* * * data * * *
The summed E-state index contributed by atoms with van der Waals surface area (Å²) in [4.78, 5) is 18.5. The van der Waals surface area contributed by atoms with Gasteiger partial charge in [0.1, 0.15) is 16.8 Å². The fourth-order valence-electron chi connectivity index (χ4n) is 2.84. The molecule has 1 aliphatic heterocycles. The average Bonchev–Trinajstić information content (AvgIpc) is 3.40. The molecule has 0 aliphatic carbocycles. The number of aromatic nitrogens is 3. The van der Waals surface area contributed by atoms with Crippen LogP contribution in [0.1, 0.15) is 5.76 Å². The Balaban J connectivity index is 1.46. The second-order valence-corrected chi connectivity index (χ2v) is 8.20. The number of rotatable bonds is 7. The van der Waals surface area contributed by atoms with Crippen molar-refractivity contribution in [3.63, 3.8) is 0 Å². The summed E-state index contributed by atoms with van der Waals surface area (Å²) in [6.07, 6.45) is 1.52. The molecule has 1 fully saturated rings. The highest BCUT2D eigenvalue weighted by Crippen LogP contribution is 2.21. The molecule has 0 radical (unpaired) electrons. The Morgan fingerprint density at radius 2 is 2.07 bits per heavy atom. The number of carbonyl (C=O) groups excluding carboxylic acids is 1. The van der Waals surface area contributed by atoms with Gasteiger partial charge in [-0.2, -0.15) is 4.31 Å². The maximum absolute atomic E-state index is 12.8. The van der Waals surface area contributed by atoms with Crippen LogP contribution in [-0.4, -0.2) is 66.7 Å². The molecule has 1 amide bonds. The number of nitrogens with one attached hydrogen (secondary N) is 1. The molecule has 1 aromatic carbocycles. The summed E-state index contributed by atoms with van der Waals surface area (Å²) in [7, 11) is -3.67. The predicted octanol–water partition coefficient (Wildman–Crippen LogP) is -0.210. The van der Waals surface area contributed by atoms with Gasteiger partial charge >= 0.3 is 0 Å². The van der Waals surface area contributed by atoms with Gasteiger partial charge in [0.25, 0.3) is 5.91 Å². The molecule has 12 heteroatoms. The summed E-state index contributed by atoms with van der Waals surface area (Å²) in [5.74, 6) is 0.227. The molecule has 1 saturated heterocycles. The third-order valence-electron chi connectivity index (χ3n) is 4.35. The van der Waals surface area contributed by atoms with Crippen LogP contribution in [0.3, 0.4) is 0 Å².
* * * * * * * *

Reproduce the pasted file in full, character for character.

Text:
The summed E-state index contributed by atoms with van der Waals surface area (Å²) in [4.78, 5) is 18.5. The van der Waals surface area contributed by atoms with Gasteiger partial charge in [0.1, 0.15) is 16.8 Å². The fourth-order valence-electron chi connectivity index (χ4n) is 2.84. The molecule has 1 aliphatic heterocycles. The average Bonchev–Trinajstić information content (AvgIpc) is 3.40. The molecule has 0 aliphatic carbocycles. The number of aromatic nitrogens is 3. The van der Waals surface area contributed by atoms with Crippen LogP contribution in [0.1, 0.15) is 5.76 Å². The Balaban J connectivity index is 1.46. The second-order valence-corrected chi connectivity index (χ2v) is 8.20. The number of rotatable bonds is 7. The van der Waals surface area contributed by atoms with Crippen molar-refractivity contribution in [3.63, 3.8) is 0 Å². The summed E-state index contributed by atoms with van der Waals surface area (Å²) in [6.07, 6.45) is 1.52. The molecule has 1 fully saturated rings. The highest BCUT2D eigenvalue weighted by Crippen LogP contribution is 2.21. The molecule has 0 radical (unpaired) electrons. The Morgan fingerprint density at radius 2 is 2.07 bits per heavy atom. The number of carbonyl (C=O) groups excluding carboxylic acids is 1. The van der Waals surface area contributed by atoms with Gasteiger partial charge in [-0.2, -0.15) is 4.31 Å². The maximum absolute atomic E-state index is 12.8. The van der Waals surface area contributed by atoms with Crippen LogP contribution in [-0.4, -0.2) is 66.7 Å². The molecule has 1 amide bonds. The number of nitrogens with one attached hydrogen (secondary N) is 1. The molecule has 1 aromatic carbocycles. The summed E-state index contributed by atoms with van der Waals surface area (Å²) in [7, 11) is -3.67. The predicted octanol–water partition coefficient (Wildman–Crippen LogP) is -0.210. The van der Waals surface area contributed by atoms with Gasteiger partial charge >= 0.3 is 0 Å². The van der Waals surface area contributed by atoms with Gasteiger partial charge in [0.25, 0.3) is 5.91 Å². The molecule has 12 heteroatoms. The summed E-state index contributed by atoms with van der Waals surface area (Å²) in [5.74, 6) is 0.227. The molecule has 1 saturated heterocycles. The third-order valence-electron chi connectivity index (χ3n) is 4.35. The van der Waals surface area contributed by atoms with Crippen LogP contribution in [0.3, 0.4) is 0 Å².